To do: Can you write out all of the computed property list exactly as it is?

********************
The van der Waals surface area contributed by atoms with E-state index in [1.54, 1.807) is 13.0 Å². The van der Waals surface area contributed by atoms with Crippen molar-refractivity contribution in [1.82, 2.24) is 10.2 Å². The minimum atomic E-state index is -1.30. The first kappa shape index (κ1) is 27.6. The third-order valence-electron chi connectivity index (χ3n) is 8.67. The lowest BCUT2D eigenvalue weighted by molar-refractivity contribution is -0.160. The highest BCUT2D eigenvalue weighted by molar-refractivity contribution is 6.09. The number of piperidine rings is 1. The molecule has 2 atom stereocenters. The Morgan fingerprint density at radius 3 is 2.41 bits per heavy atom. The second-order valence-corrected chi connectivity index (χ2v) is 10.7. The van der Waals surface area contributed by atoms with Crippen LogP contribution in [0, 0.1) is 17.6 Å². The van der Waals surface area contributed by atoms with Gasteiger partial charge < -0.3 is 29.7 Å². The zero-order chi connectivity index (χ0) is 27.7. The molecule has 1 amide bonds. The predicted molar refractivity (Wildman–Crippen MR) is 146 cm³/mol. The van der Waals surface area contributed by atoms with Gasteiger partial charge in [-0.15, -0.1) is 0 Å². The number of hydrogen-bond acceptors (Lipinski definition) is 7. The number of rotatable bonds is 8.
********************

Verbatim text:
The van der Waals surface area contributed by atoms with E-state index in [1.54, 1.807) is 13.0 Å². The van der Waals surface area contributed by atoms with Crippen molar-refractivity contribution in [1.82, 2.24) is 10.2 Å². The minimum atomic E-state index is -1.30. The first kappa shape index (κ1) is 27.6. The third-order valence-electron chi connectivity index (χ3n) is 8.67. The lowest BCUT2D eigenvalue weighted by molar-refractivity contribution is -0.160. The highest BCUT2D eigenvalue weighted by molar-refractivity contribution is 6.09. The number of piperidine rings is 1. The molecule has 2 atom stereocenters. The Morgan fingerprint density at radius 3 is 2.41 bits per heavy atom. The second-order valence-corrected chi connectivity index (χ2v) is 10.7. The van der Waals surface area contributed by atoms with Crippen LogP contribution in [0, 0.1) is 17.6 Å². The van der Waals surface area contributed by atoms with Gasteiger partial charge < -0.3 is 29.7 Å². The zero-order chi connectivity index (χ0) is 27.7. The molecule has 1 amide bonds. The predicted molar refractivity (Wildman–Crippen MR) is 146 cm³/mol. The van der Waals surface area contributed by atoms with Gasteiger partial charge in [-0.15, -0.1) is 0 Å². The number of hydrogen-bond acceptors (Lipinski definition) is 7. The number of rotatable bonds is 8.